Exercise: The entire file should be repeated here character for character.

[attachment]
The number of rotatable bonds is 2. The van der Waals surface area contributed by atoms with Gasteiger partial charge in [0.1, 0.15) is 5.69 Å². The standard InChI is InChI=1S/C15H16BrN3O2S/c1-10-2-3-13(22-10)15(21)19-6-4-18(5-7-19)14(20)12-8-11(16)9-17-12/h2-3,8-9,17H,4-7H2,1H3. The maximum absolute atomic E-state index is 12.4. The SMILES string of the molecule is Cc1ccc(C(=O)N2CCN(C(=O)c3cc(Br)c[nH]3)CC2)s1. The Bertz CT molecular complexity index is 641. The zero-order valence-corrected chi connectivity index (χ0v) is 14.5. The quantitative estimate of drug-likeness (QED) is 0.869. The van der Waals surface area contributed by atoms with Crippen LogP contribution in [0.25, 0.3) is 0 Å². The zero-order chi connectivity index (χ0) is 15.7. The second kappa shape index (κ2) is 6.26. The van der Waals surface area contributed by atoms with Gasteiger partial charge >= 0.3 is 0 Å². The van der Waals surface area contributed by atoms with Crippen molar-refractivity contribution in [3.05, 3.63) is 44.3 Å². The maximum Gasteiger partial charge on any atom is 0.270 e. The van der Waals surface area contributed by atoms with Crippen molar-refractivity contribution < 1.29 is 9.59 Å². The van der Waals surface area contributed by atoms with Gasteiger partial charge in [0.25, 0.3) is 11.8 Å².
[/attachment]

The number of rotatable bonds is 2. The van der Waals surface area contributed by atoms with Gasteiger partial charge in [0.1, 0.15) is 5.69 Å². The standard InChI is InChI=1S/C15H16BrN3O2S/c1-10-2-3-13(22-10)15(21)19-6-4-18(5-7-19)14(20)12-8-11(16)9-17-12/h2-3,8-9,17H,4-7H2,1H3. The maximum absolute atomic E-state index is 12.4. The SMILES string of the molecule is Cc1ccc(C(=O)N2CCN(C(=O)c3cc(Br)c[nH]3)CC2)s1. The Bertz CT molecular complexity index is 641. The zero-order valence-corrected chi connectivity index (χ0v) is 14.5. The quantitative estimate of drug-likeness (QED) is 0.869. The van der Waals surface area contributed by atoms with Crippen LogP contribution in [0.25, 0.3) is 0 Å². The zero-order chi connectivity index (χ0) is 15.7. The second kappa shape index (κ2) is 6.26. The van der Waals surface area contributed by atoms with Gasteiger partial charge >= 0.3 is 0 Å². The van der Waals surface area contributed by atoms with Crippen molar-refractivity contribution in [3.05, 3.63) is 44.3 Å². The maximum Gasteiger partial charge on any atom is 0.270 e. The van der Waals surface area contributed by atoms with Crippen molar-refractivity contribution < 1.29 is 9.59 Å². The van der Waals surface area contributed by atoms with Gasteiger partial charge in [0.25, 0.3) is 11.8 Å².